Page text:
Monday, April 14, 2014

Is your modelling season over?

     If you're a regular reader of model railroad blogs and/or message boards; you'll know that with springs' arrival often comes a modelling hiatus. As the urge to get outside and out of the basement pushes railroading to the back burner, most of us don't want to be inside updating blogs or weathering freight cars.

     However, the warmer weather does afford us the ability to indulge in other rail-related hobbies. Garden railroading for example, is likely a lot more fun in the summer months, when you're not prototypically freezing your ass off sweeping out switches.

     Photography is another passion of mine. Although I have a pretty decent camera on my Galaxy SII at 8MP and 1080p video, it's absolutely nothing compared to this Christmas' addition to my modelling toolbox.  The Wife bought me this hefty fellow:



     Last summer The Wife and I spent a great deal of our free time looking at houses in the Niagara Region, so I didn't get any time to go railfanning. What I did do though, was notice things I'd like to photograph this summer. First stop on my agenda is going to be National Steel Car in Hamilton, which is quite visible from both Kenilworth St. and Burlington St. E. The last time I was by their plant it was full of brand new TTX autoracks - some of which were still in various stages of construction.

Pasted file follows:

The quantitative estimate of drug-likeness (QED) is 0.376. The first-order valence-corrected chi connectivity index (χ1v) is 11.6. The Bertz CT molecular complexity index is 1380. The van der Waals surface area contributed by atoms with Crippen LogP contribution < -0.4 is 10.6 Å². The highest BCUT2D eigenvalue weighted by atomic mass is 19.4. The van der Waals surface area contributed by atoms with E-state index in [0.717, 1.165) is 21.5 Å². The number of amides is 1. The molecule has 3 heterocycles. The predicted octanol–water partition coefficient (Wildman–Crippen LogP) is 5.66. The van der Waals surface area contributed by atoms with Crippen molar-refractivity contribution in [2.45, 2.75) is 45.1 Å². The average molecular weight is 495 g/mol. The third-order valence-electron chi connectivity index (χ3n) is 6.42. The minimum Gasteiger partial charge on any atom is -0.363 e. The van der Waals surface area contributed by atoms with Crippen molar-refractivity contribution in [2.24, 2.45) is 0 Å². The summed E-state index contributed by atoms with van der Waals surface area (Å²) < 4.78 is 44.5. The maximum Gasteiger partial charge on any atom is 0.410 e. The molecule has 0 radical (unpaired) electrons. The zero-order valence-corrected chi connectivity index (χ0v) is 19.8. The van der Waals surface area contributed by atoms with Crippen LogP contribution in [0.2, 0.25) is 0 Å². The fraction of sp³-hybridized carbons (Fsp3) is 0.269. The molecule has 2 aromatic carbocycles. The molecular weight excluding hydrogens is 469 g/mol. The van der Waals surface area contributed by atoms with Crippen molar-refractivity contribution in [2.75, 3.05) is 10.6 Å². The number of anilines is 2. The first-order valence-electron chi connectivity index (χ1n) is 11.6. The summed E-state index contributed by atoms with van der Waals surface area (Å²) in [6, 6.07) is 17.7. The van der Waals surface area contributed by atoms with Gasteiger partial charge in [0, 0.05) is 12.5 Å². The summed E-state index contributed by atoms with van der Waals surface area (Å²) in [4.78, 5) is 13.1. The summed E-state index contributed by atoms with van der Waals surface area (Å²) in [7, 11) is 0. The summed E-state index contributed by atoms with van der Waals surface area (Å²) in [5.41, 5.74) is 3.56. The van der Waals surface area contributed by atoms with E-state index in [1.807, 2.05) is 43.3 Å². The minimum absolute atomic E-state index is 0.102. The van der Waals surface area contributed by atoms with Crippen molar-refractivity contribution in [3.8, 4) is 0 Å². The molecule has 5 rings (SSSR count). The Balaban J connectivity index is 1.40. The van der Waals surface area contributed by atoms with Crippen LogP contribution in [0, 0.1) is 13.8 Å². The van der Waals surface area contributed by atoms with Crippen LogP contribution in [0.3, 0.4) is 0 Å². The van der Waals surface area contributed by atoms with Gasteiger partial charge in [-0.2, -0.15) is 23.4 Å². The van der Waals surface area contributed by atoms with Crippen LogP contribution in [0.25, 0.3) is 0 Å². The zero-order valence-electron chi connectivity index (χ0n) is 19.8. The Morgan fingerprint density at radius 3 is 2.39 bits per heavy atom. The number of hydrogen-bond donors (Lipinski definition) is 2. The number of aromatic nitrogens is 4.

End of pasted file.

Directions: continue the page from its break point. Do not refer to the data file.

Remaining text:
Not too far from them is the old Studebaker Assembly Plant, which was obviously closed a long time ago, but still has "STUDEBAKER" painted on the windows. I think it's amazing that this has lasted as long as it has, and I want to get some documentation before it's too late.


     For size comparison, this is an aerial of the plant. You'll notice some sort of courtyard in the middle that looks like it had a rail line in it at some point. Hell maybe it still does. I'll definitely try to get a better look and report back with my findings.



     Anyway that's all for today, but look for more posts over the summer that predominately feature photography as a theme and railroading and/or industrial history as a subject. I find this stuff fascinating and I hope you do too.

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